Assistant secretary Dion’s presentation was followed by the panel discussion, “Navigating Personal Well-Being & Sexuality: Sexuality & Gender & Reproductive Health”. Eleanor S. Sos, chief of Chuuk Public Health, facilitated this discussion. Chief Eleanor expressed deep appreciation to OMHRC (Office of Minority Health Resource Center) and the University of Guam for establishing this curriculum in the Chuukese and Chomorro communities in partnership with CWC and another NGO from Marianas.

This panel discussion was limited to a high-level overview and introduction as each of the ten lessons requires ninety minutes to complete. CWC conference attendees will be the ones to invite Chief Eleanor and her staff into their local communities to teach the full curriculum.

After the panel discussion Sincera Fritz presented on HIV, sexually transmitted infections, and common women’s health concerns. The presentation prompted participants to ask several questions regarding sexual health. The information presented, and subsequent discussion provided the participants with a better understanding of their own sexual health, and the knowledge gained will help them to knowledgeably discuss these topics within their families.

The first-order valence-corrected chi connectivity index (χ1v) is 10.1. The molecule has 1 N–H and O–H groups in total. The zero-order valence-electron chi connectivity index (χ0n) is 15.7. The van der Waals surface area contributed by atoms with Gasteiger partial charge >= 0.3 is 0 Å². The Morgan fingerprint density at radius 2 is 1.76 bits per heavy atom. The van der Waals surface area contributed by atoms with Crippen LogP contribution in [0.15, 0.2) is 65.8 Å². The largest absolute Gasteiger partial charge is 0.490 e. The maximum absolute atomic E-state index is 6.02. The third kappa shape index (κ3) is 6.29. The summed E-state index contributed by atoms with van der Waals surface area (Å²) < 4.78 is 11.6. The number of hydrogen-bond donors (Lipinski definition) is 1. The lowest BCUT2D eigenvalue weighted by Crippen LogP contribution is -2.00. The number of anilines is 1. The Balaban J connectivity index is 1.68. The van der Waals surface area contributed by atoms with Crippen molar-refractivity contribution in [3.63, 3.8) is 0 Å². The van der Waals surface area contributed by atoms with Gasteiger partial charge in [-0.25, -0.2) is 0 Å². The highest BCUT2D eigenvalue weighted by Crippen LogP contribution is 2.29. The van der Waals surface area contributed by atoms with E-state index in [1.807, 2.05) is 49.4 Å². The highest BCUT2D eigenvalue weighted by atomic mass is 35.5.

While the women’s plenary was going on in the conference room, the men had their own session in the TV Room. Reverend Manuel and Mr. Mori-M Mori facilitated the men’s session and addressed some of the curriculum activities.

The afternoon session, facilitated by Jacinta Lippwe and supported by Ms. Chelsea Yleizah and Rev. Manuel, focused on drugs and alcohol as factors contributing to risky behavior. Anger management and suicide prevention were also addressed. The presenters went on to discuss the range of available services catering to mental illness and special needs patients. Conference participants, some of whom have experienced these issues with family members, utilized the opportunity to interact with the presenters. Ms. Jacinta stressed that there are new approaches for the service delivery to mental patients and the government encourages family involvement.